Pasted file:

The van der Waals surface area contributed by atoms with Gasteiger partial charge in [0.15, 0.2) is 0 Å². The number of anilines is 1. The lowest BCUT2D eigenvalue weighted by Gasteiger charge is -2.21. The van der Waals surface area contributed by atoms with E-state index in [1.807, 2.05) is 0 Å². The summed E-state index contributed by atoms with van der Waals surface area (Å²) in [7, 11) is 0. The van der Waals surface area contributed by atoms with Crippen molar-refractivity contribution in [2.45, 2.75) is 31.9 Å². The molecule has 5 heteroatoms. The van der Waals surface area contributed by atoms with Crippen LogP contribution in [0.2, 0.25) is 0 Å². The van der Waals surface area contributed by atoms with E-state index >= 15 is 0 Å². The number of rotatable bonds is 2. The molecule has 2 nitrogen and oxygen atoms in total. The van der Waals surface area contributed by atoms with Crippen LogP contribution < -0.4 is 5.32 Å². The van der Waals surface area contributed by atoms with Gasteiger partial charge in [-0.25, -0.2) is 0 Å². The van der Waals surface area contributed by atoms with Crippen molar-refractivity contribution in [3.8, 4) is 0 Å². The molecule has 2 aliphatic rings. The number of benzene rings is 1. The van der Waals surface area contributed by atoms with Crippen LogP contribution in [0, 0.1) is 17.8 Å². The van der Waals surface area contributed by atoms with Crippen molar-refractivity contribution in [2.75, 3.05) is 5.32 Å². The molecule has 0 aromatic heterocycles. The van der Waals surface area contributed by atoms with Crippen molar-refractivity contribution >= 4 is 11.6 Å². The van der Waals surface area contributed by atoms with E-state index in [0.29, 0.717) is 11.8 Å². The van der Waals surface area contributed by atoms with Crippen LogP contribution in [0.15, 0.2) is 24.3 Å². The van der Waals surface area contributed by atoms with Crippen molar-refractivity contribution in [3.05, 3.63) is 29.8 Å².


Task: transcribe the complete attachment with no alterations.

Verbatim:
The van der Waals surface area contributed by atoms with Gasteiger partial charge in [0.15, 0.2) is 0 Å². The number of anilines is 1. The lowest BCUT2D eigenvalue weighted by Gasteiger charge is -2.21. The van der Waals surface area contributed by atoms with E-state index in [1.807, 2.05) is 0 Å². The summed E-state index contributed by atoms with van der Waals surface area (Å²) in [7, 11) is 0. The van der Waals surface area contributed by atoms with Crippen molar-refractivity contribution in [2.45, 2.75) is 31.9 Å². The molecule has 5 heteroatoms. The van der Waals surface area contributed by atoms with Crippen LogP contribution in [0.2, 0.25) is 0 Å². The van der Waals surface area contributed by atoms with E-state index >= 15 is 0 Å². The number of rotatable bonds is 2. The molecule has 2 nitrogen and oxygen atoms in total. The van der Waals surface area contributed by atoms with Crippen LogP contribution < -0.4 is 5.32 Å². The van der Waals surface area contributed by atoms with Gasteiger partial charge in [-0.25, -0.2) is 0 Å². The van der Waals surface area contributed by atoms with Crippen molar-refractivity contribution in [3.8, 4) is 0 Å². The molecule has 2 aliphatic rings. The number of benzene rings is 1. The van der Waals surface area contributed by atoms with Crippen LogP contribution in [0, 0.1) is 17.8 Å². The van der Waals surface area contributed by atoms with Crippen molar-refractivity contribution in [2.75, 3.05) is 5.32 Å². The molecule has 0 aromatic heterocycles. The van der Waals surface area contributed by atoms with Crippen molar-refractivity contribution >= 4 is 11.6 Å². The van der Waals surface area contributed by atoms with E-state index in [0.29, 0.717) is 11.8 Å². The van der Waals surface area contributed by atoms with Crippen LogP contribution in [0.15, 0.2) is 24.3 Å². The van der Waals surface area contributed by atoms with Crippen molar-refractivity contribution in [3.05, 3.63) is 29.8 Å².